George White, English Lantern Clocks, Woodbridge, 1989, p.207 et alia
Dawson, Drover & Parkes, Early English Clocks, Woodbridge, 1982,
John Ebsworth (died 1699) was apprenticed to Richard Ames in 1657. He worked at the Cross Keys in Lothbury but is said to have worked later at 'New Cheep Side'. He was an Assistant in the Clockmakers Company from 1682, Warden 1694-1696 and Master in 1697. See Brian Loomes, The Early Clockmakers of Great Britain, Southwick, 1981, pp.208-209.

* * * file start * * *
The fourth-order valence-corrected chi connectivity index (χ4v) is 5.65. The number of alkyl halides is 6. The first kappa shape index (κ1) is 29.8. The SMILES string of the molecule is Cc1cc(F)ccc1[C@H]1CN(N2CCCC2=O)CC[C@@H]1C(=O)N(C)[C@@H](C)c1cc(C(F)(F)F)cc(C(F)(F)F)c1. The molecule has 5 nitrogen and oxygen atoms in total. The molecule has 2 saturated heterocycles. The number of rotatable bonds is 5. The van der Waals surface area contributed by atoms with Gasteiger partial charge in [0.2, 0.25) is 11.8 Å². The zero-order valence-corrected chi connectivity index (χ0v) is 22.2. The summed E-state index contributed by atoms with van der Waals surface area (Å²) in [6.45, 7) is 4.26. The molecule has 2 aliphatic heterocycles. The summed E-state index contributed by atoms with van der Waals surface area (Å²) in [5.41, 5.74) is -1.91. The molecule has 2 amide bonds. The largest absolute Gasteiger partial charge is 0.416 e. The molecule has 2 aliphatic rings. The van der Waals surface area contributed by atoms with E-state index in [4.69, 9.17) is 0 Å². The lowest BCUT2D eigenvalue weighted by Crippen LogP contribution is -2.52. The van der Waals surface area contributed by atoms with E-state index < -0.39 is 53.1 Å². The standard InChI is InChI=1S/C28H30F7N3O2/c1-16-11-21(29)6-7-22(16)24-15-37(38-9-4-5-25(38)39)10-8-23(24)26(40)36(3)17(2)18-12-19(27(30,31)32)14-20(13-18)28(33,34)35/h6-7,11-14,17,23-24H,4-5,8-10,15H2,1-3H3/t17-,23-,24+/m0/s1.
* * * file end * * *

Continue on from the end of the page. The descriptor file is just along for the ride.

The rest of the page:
White comments 'He seemed especially fond of centre swinging pendulums which he continued to make into the 1690s' (p.207). Brian Loomes has suggested that the purpose of separately wound trains on lantern clocks with alarms may have been to allow the user to leave the strike train unwound; an alarm clock's principal use would have been in the bedroom and therefore most owners would not want the clock striking through the night.